37 Main Street, Brooklyn, 718-666-3049
April 10 - May 11, 2008
Reception: Thursday, April 10, 6 - 8 PM
Featuring the work of Olaf Otto Becker, Edward Burtynsky, Joshua Lutz, Christopher LaMarca, David Maisel, and Simon Norfolk
Shifting Landscapes, timed with the release of Christopher LaMarca’s Forest Defenders: The Confrontational American Landscape and Earth Day 2008, features several prominent photographers’ perspectives on our environment and its natural and often unnatural states.
Addressing important environmental issues such as global warming, destruction of America’s old growth forests, waste, pollution, and the environmental effects of war on the landscape, Shifting Landscapes offers an opportunity to consider what nature and its magnitude evoke in us—some marvel, some destroy, some defend.
Shifting Landscapes features Olaf Otto Becker’s serene photographs of Greenland’s sprawling and rapidly melting glaciers; Edward Burtynsky’s vast and unimaginable mountainous landscape of discarded tires; Joshua Lutz’s intimate study of New Jersey’s dwindling natural wetlands and the landfills and poorly planned developments responsible for their destruction; Christopher LaMarca’s activist inspired documentary work with elusive forest defenders in majestic and vulnerable north western old growth forests; David Maisel’s bird’s eye perspective on a convergence of roadways in Los Angeles exposing abused desert terrain; and Simon Norfolk’s photographs of the detritus of decades of war in Afghanistan and Iraq as philosophical metaphors for the foolishness of pride, awe and the sublime, and the vanity of Empire.
- Olaf Otto Becker has exhibited widely in Europe and the US. His first book Under the Nordic Light was short-listed for the renowned 2006 Rencontres D’Arles Book Award and his images from Iceland were featured at the Reykjavik Museum of Photography. Broken Line, published by Hatje Cantz, is the winner of the “Deutsche Fotobuchpreis” 2008.
- Edward Burtynsky was born in 1955 of Ukrainian heritage at St. Catharines, Ontario. His photographs are in the collections of major museums around the world, including the National Gallery of Canada, the Bibliotèque Nationale in Paris, the Museum of Modern Art and Guggenheim Museum in New York. Burtynsky’s work has recently been exhibited in solo and group shows across Canada, in the United States, Europe and Asia. His images have appeared in numerous magazines and periodicals, among them: Art in America, The Smithsonian, Harper’s Magazine, Flash Art, Blind Spot, Art Forum, Saturday Night, Canadian Art, Playboy, GQ, the National Geographic Society and the New York Times. Mr. Burtynsky’s distinctions include the TED Prize, and the Outreach award at the Rencontres d’Arles.
- Joshua Lutz received his MFA in photography from the International Center of Photography and Bard College in 2005. In 2004, he received Best Editorial awards from both Photo District News and Communication Arts, and was also named one of PDN’s top 30 emerging photographers. His work has been featured in The New Yorker, Harper’s, The New York Times Magazine, Newsweek, ArtNews, and Time, and he has exhibited at the Art Directors Club and the International Center of Photography in New York.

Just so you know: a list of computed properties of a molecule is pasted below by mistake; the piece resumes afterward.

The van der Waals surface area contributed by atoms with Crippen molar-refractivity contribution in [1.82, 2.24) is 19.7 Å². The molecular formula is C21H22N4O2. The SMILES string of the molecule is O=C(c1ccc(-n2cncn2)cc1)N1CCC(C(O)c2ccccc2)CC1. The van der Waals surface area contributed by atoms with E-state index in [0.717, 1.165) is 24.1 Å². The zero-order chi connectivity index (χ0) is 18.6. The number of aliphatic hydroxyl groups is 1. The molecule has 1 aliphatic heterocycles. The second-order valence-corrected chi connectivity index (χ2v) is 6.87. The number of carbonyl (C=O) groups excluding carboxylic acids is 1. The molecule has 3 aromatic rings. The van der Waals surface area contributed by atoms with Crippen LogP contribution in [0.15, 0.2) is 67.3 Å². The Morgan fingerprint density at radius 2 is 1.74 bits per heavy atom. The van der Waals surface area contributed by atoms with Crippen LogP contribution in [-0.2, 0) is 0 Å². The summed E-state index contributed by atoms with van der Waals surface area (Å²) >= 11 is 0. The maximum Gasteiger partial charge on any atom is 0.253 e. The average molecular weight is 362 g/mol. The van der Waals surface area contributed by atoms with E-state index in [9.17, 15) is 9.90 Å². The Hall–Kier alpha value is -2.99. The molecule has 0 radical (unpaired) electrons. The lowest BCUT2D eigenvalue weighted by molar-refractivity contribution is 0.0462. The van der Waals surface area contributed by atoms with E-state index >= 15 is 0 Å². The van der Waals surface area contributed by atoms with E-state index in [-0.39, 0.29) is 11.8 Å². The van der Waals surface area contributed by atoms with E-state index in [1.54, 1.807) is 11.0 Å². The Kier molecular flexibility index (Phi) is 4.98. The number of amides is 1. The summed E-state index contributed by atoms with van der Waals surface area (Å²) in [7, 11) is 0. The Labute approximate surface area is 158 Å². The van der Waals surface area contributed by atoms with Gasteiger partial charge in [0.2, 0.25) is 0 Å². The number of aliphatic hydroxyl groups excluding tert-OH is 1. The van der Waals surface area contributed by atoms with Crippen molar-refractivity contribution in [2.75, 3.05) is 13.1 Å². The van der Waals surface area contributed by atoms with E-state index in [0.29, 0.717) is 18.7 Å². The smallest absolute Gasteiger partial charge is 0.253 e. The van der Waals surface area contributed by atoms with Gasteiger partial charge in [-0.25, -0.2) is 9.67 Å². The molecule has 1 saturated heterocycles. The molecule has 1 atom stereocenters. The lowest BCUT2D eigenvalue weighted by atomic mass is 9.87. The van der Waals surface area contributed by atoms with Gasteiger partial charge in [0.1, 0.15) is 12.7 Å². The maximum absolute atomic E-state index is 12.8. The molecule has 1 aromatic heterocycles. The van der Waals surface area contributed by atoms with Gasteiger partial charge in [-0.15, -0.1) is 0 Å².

- Christopher LaMarca studied Environmental Studies and Biology at the University of Oregon, a degree that led him to pursue photographic projects documenting environmental issues. His work on the protection of old growth forests against logging garnered him numerous awards, including PDN’s 30 New and Emerging Photographers To Watch and NPPA’s Best of Photojournalism. His Forest Defenders project was featured in the 2006-2007 ICP triennial, Ecotopia, along with being published in Aperture and Art Review. His clients include Volvo, Newsweek, Time, Fortune, The Fader, and Outside, among others.
- David Maisel was born in New York City in 1961. He received his B.A. from Princeton University in 1984 and went to the Graduate School of Design at Harvard University from 1988 to 1989. For more than two decades, David Maisel has explored American landscapes that have been transformed by severe environmental damage. Captured from an aerial perspective, Maisel’s photographs appear as abstracted, yet complex, maps of the abused terrain that serve as means to meditate on contemporary consciousness. Maisel has exhibited widely in the United States. He currently lives in the San Francisco Bay area, where he is the vice-president of Photo Alliance, a non-profit organization devoted to contemporary photography. His works are represented in many museum collections, including Los Angeles Museum of Contemporary Art, Los Angeles; the Metropolitan Museum of Art, and the Brooklyn Museum of Art, in New York City; the George Eastman House, Rochester; and the Museum of Fine Arts, Houston.
- Simon Norfolk, born in Nigeria in 1963 was the recipient of the World Press Award in 2001 and the Infinity Award in 2004. He is the author of three monographs, is exhibited widely around the world, and is major collections including The Getty, Los Angeles; The Portland Museum of Art, Portland; Los Angeles Museum of Contemporary Art, Los Angeles; The Photographers Gallery, London; and The Museum of Fine Arts, Houston among many others. Norfolk lives and works in Brighton on the south coast of England.